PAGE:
Wittenberg Weiner Consulting, LLC
B-413460: Oct 31, 2016
- Full Report:
Wittenberg Weiner Consulting, LLC (WWC), of Tampa, Florida, protests the terms of request for quotations (RFQ) No. N68171-16-T-0092, issued by the Department of the Navy, Naval Supply Systems Command, for analyst services. WWC challenges the Navy's use of a lowest-priced, technically-acceptable (LPTA) evaluation scheme to obtain the required services.
We deny the protest.
Matter of: Wittenberg Weiner Consulting, LLC
Date: October 31, 2016
Protest challenging the agency’s use of a lowest-priced, technically-acceptable evaluation scheme is denied where the record shows that the agency reasonably exercised its judgment and included in the solicitation provisions to address concerns raised by the protester.
Wittenberg Weiner Consulting, LLC (WWC), of Tampa, Florida, protests the terms of request for quotations (RFQ) No. N68171-16-T-0092, issued by the Department of the Navy, Naval Supply Systems Command, for analyst services. WWC challenges the Navy’s use of a lowest-priced, technically-acceptable (LPTA) evaluation scheme to obtain the required services.
We deny the protest.
The RFQ was issued as a set-aside for small business concerns holding contracts under the General Services Administration’s Mission Oriented Business Integration Services (MOBIS) multiple-award schedule. The RFQ contemplates the award of a fixed-price, level-of-effort contract for senior, mid-level, and junior analysts to support Naval Supply Systems Command, Fleet Logistics Center business operations in Sigonella and Naples, Italy, and in Rota, Spain, for a one-year period of performance. Contracting Officer’s Statement at 1; RFQ at 3-5.
The RFQ incorporates a performance work statement (PWS) that identifies a variety of tasks to be performed under the contract, such as:
· Creating drafts of new work procedures guides;
· Updating existing departmental instructions, letters of designation and qualifications to ensure that information and references are current;
· Reviewing staffing data for gaps between actual and planned staffing;
· Gathering, evaluating, and analyzing data to support the Fleet Logistics Center business office in financial and administrative projects, operational initiatives, and compliance requirements;
· Developing a Fleet Logistics Center-wide administrative correspondence tracking tool using commercially available software tools, such as Microsoft Excel and Microsoft Access;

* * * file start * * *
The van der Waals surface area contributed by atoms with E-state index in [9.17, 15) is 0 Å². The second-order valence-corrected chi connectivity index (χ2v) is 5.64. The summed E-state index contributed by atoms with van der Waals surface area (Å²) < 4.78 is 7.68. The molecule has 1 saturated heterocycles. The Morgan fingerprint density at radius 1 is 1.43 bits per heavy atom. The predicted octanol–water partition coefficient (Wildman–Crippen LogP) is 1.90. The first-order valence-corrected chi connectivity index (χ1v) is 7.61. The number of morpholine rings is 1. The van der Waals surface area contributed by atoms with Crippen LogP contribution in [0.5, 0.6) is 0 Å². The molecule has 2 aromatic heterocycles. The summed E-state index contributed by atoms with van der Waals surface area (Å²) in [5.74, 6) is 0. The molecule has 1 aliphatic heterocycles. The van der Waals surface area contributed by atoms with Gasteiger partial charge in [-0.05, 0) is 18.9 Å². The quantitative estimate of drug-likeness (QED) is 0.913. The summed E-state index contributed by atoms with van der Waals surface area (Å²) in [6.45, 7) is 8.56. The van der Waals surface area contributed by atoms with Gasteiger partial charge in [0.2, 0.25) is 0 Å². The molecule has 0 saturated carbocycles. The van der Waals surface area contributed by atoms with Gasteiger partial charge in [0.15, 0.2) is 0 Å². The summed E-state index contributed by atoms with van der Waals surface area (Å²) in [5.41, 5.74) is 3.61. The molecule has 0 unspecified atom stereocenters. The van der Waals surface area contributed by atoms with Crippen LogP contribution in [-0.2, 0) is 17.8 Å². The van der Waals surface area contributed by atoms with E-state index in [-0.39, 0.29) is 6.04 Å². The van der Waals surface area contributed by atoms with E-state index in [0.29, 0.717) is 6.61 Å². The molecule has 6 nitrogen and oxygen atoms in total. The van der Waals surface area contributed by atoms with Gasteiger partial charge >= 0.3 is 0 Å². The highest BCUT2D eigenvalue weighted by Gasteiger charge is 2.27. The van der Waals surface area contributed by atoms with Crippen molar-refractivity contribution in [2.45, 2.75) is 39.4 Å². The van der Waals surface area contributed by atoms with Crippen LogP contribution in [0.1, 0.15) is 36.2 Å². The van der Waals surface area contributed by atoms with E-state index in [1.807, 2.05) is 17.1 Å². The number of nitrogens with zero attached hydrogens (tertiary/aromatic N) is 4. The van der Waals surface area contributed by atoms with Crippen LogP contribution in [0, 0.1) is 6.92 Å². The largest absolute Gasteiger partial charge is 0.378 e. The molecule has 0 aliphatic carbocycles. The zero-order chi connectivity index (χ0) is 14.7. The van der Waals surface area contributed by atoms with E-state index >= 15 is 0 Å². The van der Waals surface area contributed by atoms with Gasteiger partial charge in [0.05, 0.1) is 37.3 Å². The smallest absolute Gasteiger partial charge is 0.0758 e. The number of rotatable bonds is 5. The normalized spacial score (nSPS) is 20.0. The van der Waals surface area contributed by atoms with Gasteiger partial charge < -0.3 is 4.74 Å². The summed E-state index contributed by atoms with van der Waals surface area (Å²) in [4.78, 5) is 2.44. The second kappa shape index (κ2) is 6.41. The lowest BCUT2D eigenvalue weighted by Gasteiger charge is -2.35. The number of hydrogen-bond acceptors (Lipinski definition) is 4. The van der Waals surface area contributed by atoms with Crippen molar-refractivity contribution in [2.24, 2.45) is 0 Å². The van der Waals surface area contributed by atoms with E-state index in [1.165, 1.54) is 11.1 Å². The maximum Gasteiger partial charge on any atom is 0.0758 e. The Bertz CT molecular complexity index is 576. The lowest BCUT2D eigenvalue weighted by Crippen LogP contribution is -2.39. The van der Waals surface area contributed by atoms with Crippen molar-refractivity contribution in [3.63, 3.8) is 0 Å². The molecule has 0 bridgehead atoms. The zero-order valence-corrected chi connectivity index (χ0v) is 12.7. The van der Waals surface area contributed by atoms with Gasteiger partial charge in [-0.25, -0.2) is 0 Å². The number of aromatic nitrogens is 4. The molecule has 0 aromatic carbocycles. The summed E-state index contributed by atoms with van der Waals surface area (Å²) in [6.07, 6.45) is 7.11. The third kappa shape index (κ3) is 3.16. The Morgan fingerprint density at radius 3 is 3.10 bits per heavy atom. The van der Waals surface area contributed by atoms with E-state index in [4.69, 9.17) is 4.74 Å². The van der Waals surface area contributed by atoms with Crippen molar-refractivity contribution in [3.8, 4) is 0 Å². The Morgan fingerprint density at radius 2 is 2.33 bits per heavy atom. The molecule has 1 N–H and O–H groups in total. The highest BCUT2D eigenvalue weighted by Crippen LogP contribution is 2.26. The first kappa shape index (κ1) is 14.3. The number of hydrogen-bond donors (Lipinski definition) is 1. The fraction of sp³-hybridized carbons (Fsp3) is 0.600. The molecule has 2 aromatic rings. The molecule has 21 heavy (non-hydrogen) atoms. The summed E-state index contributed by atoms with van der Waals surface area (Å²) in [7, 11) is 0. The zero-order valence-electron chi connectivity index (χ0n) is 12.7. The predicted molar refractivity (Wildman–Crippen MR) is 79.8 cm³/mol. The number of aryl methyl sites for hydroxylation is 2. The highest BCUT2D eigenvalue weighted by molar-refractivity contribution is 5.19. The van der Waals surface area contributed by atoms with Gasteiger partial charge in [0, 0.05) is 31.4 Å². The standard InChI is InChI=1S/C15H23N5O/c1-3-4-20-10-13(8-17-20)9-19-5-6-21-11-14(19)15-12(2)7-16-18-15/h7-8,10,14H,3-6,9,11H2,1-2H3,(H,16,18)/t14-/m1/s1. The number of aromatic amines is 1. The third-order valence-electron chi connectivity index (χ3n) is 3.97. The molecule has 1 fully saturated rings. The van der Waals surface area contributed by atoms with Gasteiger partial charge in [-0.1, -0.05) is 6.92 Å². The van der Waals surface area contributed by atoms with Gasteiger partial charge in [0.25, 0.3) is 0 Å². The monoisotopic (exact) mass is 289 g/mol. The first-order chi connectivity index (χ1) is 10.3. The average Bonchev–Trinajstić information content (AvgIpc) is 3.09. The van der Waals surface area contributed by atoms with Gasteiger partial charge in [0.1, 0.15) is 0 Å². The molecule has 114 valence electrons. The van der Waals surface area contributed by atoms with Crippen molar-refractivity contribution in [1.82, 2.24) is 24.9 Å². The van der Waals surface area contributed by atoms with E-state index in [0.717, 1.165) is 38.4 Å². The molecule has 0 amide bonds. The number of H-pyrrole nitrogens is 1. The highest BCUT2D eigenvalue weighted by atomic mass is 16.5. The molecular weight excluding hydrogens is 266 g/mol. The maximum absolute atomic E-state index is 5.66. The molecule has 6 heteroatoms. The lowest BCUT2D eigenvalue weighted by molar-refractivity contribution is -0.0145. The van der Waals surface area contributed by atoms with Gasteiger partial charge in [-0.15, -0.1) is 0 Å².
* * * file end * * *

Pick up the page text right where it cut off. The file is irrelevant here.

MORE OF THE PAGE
· Gathering and analyzing data for monthly fuel expenditures; consolidated reporting of departmental training, staffing, timekeeping, and travel; performance metrics; and satisfying data calls; and
· Preparing management oversight board meeting briefings.
RFQ, PWS, at 5-7.
The RFQ states that a contract will be awarded to the responsible vendor whose quotation is technically acceptable and offers the lowest evaluated price. RFQ at 19. In addition to price, quotations will be evaluated for technical capability and past performance. Id. To be acceptable under the technical capability factor, vendors are required to provide resumes for senior, mid-level, and junior analysts demonstrating that they meet the RFQ’s educational and experience requirements. The individual proposed for the senior analyst position is required to have a master’s degree and at least five years of professional experience in a business administration, program management, financial, engineering, or accounting discipline, including experience in developing management reports and conducting analyses for management initiatives. Id. at 7. For the mid-level and junior analyst positions, either the college degree or the professional experience must be in one of the above disciplines. Id. Additionally, the RFQ stated that for any individual not currently employed by the vendor, the vendor must submit a contingency hire letter or similar statement signed by the individual indicating an agreement to work in the proposed position. Id. at 17.
For past performance, vendors are required to provide information for no more than three contracts that have the same or similar scope, magnitude of effort or complexity, and which are ongoing or performed within the past three years. Vendors are also advised to discuss any major problems encountered and how they were resolved. RFQ at 18-19.
Prior to the July 27, 2016 closing day and time for receipt of quotations, WWC filed this protest with our Office.